Last Successful login time: Fri May 13 2016 14:25:33 +00:00

Connected to:
Oracle Database 12c EE Extreme Perf Release 12.1.0.2.0 - 64bit Production
With the Partitioning, OLAP, Advanced Analytics and Real Application Testing options

SQL> exec dbms_xdb_config.sethttpsport(5501);

PL/SQL procedure successfully completed.

SQL>

the important bit here is the call to dbms_xdb_config.sethttpsport where I pass in the port number I want to enable it on (you need to ensure nothing is running on that port already). By convention I like to increment the port, e.g. 5500, 5501, 5502 etc but really it’s an arbitrary choice.

Once you’ve done that you should be able to launch an SSH tunnel and navigate to the Enterprise Manager Express instance running just for that PDB.

em-4-cdb.png

Enterprise Manager Express – PDB View

You can see we now have a PDB-centric Enterprise Manager Express view, and we have the tablespace menu item to create tablespaces within this PDB.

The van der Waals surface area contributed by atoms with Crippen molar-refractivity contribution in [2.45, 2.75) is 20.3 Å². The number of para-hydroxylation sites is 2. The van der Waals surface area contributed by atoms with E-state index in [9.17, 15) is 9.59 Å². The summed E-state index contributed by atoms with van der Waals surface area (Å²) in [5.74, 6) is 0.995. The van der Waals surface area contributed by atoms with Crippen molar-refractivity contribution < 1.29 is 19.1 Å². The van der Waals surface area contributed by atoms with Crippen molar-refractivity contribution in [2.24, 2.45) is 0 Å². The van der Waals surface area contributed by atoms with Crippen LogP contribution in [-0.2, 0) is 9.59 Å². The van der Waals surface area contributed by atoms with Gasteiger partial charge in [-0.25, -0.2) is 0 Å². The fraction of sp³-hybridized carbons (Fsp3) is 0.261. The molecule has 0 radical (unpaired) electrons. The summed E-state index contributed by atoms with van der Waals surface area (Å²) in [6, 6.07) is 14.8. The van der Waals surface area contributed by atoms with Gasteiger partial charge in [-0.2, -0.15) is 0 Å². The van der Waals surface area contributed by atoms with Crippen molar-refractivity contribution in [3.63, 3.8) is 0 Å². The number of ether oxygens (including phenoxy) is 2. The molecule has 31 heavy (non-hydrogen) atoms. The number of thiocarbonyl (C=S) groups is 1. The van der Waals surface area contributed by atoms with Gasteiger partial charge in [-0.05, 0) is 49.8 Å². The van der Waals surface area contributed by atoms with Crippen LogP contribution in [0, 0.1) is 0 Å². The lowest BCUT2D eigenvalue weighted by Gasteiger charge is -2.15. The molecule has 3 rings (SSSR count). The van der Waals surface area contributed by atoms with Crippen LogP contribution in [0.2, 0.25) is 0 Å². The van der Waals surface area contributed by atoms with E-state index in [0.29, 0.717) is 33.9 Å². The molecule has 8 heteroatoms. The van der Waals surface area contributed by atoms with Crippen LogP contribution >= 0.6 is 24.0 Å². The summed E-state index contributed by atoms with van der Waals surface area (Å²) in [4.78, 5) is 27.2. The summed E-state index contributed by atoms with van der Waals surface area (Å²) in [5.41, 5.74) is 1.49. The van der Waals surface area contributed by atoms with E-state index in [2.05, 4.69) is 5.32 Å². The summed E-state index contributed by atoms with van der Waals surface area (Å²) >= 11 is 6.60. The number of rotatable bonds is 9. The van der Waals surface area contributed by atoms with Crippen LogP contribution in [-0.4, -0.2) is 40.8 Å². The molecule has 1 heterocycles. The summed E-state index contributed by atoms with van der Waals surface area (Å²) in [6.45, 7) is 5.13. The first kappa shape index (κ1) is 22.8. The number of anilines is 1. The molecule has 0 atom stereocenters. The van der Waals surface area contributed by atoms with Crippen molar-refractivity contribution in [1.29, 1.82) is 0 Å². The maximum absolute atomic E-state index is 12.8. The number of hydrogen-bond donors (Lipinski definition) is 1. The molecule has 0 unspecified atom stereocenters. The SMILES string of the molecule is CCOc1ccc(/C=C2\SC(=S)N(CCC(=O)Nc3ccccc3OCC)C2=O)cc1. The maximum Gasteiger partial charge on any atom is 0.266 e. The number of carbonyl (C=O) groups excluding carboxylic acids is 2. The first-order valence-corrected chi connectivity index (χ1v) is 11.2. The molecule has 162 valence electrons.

I could see this becoming a little tedious / confusing if you have a lot of PDB’s to manage since you have the overhead of enabling them all (and using multiple ports) and also having to logout and login to different ones each time you wanted to perform some maintenance. On the other hand it’s a nice way to tie down access and restrict users to being able to administer a specific PDB.

I’m hoping Oracle enhances EM Express in the future to plug some of the gaps (e.g. scheduler jobs), but in the meantime at least you have something out of the box when you create a DBaaS instance.

Oracle Cloud – Updated UI

I was creating a new DBaaS Instance recently and noticed that much of the UI had changed from when I originally blogged about it previously. The differences are quite striking and it goes to show that you shouldn’t base your opinion on something you saw many months ago, always check your assumptions to see if they’ve changed!

So for example, in one of my older running DBaaS instances the home page looks like this

cloud_home.png

Old DBaaS Landing Page

whereas in the new instance it looks like this

cloud_home_new.png

New DBaaS Landing Page

So functionality equivalent, but very much nicer and more modern to look at.